Lockdown has been and (sort of) gone, and we are now living in a new kind of 'normal'. The pandemic has, of course, changed absolutely everything - including my relationship with myself. So it only stands to reason that it has begun to considerably shape my art practice.
This blog originally started out as a reflection on how nature can sustain and heal; never have I felt so held by the landscape around me as during these troubled times. I need to be in it like I need to drink water - the fear and uncertainty has driven me to bathe in nature's restful arms and connect with her ever changing light every day.
I feel much more thoughtful about everything I do; I'm slowed down and picking through the pathway of my life much more carefully and with greater attention to the subtle detail that lies everywhere along the road. I still see conflict everywhere. The internal battles we fight as we struggle to attain that elusive sense of inner peace. The wars that rage in the name of justice. Is this just an inevitable part of our human condition? More and more I see the nuances - we are neither simply good or bad, the oppressor or the oppressed. We are everything. It's just what we choose to reflect upon most that ultimately shapes who we become.
This summer we decided to abandon plans to jump on a flight to somewhere exotic and follow that subtle, dusty road north to the Scottish Highlands, reaching Loch Lomond, Ben Nevis and the Isle of Mull; a part of our island almost outrageous with moody beauty.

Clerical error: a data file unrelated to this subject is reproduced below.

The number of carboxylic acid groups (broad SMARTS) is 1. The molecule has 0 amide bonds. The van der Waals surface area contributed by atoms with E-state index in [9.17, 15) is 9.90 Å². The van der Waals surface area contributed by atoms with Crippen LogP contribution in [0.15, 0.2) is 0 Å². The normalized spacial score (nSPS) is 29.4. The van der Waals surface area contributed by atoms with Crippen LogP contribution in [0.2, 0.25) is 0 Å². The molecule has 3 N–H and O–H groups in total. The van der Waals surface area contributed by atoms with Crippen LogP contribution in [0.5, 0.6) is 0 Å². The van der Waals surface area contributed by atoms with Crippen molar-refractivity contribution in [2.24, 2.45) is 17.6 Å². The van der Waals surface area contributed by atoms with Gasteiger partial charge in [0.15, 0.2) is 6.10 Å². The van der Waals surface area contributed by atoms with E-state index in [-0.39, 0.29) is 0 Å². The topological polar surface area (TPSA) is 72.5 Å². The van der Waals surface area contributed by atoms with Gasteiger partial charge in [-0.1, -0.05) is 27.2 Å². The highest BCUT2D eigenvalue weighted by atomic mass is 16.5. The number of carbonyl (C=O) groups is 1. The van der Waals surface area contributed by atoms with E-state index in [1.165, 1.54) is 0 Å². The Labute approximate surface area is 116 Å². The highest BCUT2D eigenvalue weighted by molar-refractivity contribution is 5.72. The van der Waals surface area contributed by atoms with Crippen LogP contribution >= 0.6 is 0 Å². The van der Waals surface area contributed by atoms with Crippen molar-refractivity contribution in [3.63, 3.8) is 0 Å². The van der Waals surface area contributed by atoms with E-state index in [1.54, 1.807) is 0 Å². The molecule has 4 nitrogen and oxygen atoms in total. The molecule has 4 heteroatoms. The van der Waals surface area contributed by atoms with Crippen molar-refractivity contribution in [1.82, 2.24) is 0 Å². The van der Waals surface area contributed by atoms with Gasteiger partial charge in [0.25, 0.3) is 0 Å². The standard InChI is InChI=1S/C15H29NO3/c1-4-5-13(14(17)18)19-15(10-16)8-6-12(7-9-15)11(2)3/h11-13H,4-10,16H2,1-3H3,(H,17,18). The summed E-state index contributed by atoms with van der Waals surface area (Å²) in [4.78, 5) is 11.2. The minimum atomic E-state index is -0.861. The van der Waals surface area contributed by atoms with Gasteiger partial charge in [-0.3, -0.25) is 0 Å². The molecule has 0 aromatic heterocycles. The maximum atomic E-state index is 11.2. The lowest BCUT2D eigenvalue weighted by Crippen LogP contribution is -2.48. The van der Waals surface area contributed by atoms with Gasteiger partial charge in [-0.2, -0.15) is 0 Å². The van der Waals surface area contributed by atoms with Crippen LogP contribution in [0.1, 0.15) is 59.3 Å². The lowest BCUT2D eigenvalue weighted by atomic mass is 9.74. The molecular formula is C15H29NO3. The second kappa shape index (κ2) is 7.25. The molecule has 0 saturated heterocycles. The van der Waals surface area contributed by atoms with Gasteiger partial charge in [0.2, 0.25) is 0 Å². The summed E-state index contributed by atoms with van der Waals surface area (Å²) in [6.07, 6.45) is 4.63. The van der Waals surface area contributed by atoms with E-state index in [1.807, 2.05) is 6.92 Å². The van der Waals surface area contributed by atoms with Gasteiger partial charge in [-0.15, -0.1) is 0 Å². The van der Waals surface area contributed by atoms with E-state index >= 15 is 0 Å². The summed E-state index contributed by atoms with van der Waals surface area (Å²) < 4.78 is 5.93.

On our route back home I managed to pay a mini pilgrimage to Moffat; the town undoubtedly the seat of my Scottish ancestors. I am a result of the Scottish Plantation, Scots Irish, a combination that regularly made me wince in the past as people would proclaim we were 'not proper Irish', and inevitably connect us with Protestantism, Unionism and the role of oppressor in the Troubles.
For some time I considered that I had no right to sadness about the conflict that still rumbles in Ireland - surely I could lay no claim to sorrow about a situation that I must have benefited from? Now I know that no-one gains any advantage in war, killing, oppression and deep division. It may look like some have an upper hand from certain vantage points, but none of us know peace until we all know peace.
We all have the right to grieve the deaths of people killed in violent action, no matter whether we knew them or share the labels that others have placed upon us. A life is a life. We are all one people under one sky.
Gravestones bearing the name Moffat in the town's cemetery